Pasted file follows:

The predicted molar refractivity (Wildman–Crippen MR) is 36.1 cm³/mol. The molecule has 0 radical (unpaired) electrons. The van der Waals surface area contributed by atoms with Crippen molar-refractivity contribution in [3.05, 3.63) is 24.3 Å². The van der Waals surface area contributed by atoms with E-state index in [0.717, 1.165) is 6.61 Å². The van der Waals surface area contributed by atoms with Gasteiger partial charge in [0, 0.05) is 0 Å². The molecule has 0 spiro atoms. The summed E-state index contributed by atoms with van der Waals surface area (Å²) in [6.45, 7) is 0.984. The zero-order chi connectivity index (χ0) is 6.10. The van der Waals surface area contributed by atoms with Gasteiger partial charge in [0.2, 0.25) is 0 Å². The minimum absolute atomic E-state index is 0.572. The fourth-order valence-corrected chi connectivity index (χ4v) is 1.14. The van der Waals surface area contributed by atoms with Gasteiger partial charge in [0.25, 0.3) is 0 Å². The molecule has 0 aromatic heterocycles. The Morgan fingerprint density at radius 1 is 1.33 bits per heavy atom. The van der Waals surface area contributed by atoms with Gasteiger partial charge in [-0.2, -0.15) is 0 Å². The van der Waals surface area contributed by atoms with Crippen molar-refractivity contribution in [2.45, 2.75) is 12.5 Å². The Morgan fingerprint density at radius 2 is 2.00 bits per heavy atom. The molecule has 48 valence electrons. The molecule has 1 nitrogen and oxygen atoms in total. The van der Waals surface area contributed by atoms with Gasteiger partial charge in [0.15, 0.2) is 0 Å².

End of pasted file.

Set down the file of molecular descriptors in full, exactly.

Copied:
The predicted molar refractivity (Wildman–Crippen MR) is 36.1 cm³/mol. The molecule has 0 radical (unpaired) electrons. The van der Waals surface area contributed by atoms with Crippen molar-refractivity contribution in [3.05, 3.63) is 24.3 Å². The van der Waals surface area contributed by atoms with E-state index in [0.717, 1.165) is 6.61 Å². The van der Waals surface area contributed by atoms with Gasteiger partial charge in [0, 0.05) is 0 Å². The molecule has 0 spiro atoms. The summed E-state index contributed by atoms with van der Waals surface area (Å²) in [6.45, 7) is 0.984. The zero-order chi connectivity index (χ0) is 6.10. The van der Waals surface area contributed by atoms with Gasteiger partial charge in [0.2, 0.25) is 0 Å². The minimum absolute atomic E-state index is 0.572. The fourth-order valence-corrected chi connectivity index (χ4v) is 1.14. The van der Waals surface area contributed by atoms with Gasteiger partial charge in [0.25, 0.3) is 0 Å². The molecule has 0 aromatic heterocycles. The Morgan fingerprint density at radius 1 is 1.33 bits per heavy atom. The van der Waals surface area contributed by atoms with Gasteiger partial charge in [-0.2, -0.15) is 0 Å². The van der Waals surface area contributed by atoms with Crippen molar-refractivity contribution in [2.45, 2.75) is 12.5 Å². The Morgan fingerprint density at radius 2 is 2.00 bits per heavy atom. The molecule has 48 valence electrons. The molecule has 1 nitrogen and oxygen atoms in total. The van der Waals surface area contributed by atoms with Gasteiger partial charge in [0.15, 0.2) is 0 Å².